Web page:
Bhartrihari occupies a prominent place among the ancient poets of Sanskrit literature. He belonged to the eminent tradition of Valmiki, Vyasa, and Kalidasa, the greatest poet and dramatist of Sanskrit literature.
Bhartrihari's output was not very large, but it had a brilliant quality of thought and imagination. He wrote prose as well as verse as it pleased him. But all his writing is pithy, compact and original in imagery. There is a remarkable depth in his thinking on subjects as diverse as polity in a civilized society, erotica and total renunciation. He has an admirably sharp and penetrating wit.
Bhartrihari was a king, a jilted lover, a ladies' man and a gifted poet. His Sringarashatakam is erotic filigree delicately carved in rich detail. In this anthology, Bhartrihari deals with the themes of love, separation, of deceit, of rendezvous and of burning passion. From the innocent to the well versed, Bhartrihari has something to ignite and yet entertain the mind of anyone aesthetically inclined. Sringarashatakam is different from Kamasutra: it excites because it deals subtly with human emotion of love and rejection.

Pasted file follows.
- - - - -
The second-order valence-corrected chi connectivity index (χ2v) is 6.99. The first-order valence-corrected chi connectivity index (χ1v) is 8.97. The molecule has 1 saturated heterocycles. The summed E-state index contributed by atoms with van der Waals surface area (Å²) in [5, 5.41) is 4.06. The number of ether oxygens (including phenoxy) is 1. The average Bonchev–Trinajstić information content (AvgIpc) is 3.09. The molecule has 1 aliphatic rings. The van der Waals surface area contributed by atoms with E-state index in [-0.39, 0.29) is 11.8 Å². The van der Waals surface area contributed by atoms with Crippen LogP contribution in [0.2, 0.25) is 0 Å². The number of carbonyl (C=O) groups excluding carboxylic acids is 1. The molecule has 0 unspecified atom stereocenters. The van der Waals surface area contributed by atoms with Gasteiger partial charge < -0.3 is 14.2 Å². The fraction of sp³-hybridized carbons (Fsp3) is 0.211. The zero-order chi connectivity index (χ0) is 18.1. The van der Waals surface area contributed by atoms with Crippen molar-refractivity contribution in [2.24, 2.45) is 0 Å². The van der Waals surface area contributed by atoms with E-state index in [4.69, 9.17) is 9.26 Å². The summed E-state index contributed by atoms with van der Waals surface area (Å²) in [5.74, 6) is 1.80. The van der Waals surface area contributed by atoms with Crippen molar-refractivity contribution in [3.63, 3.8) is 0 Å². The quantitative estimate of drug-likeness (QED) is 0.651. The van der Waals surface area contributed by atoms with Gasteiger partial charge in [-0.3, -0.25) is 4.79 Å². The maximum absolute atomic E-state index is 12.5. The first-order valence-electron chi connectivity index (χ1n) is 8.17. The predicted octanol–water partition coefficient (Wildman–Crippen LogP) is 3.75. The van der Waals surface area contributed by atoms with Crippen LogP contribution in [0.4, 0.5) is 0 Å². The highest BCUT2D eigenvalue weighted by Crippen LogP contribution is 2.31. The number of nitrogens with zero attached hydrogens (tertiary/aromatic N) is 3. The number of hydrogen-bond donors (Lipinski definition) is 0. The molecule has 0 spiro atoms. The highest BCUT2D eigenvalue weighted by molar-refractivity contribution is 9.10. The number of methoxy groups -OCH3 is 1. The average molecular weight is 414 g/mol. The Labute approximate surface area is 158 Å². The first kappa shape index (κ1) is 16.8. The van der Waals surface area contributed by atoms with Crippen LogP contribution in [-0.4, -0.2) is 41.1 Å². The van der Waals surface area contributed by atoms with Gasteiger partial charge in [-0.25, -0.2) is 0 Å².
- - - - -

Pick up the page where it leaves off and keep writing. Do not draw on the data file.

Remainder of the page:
Bhartrihari's Sringarashatakam has the colour of palaash and saffron, fragrance of sandal, kewra, juhi and mogra flowers, song of the koel and of the dancing peacocks, kingly gait of the swans, and music of the droning black bees and the slanted naughty glances of doe like damsels. Rich in details, warm in colour, soothing in the after glow of love, Sringarashatakam shlokas cannot be put down
Rajendra Tandon's translation of Sringarashatakam in modern English captures the soul of Bhartrihari's writing and brings out its distinct flavour for the connoisseur. The West discovered Bhartrihari in 1651. it is time for rediscovery with a modern English translation.
About The Author
Rajendra Tandon is deeply interested in nature and its myriad manifestation. His interests include plants, flowers, birds and their distinct sounds, astronomy, Indian and western classical music, painting, sculpture and ancient monuments. He watches human interaction among those surrounding his with the detached eye of an artist and takes delight in the study of individual idiosyncracies. The three shatakas of Bhartrihari have provided Rajendra Tandon a perfect canvas on which he could delineate all the above in the poet's own words translated into the English language.
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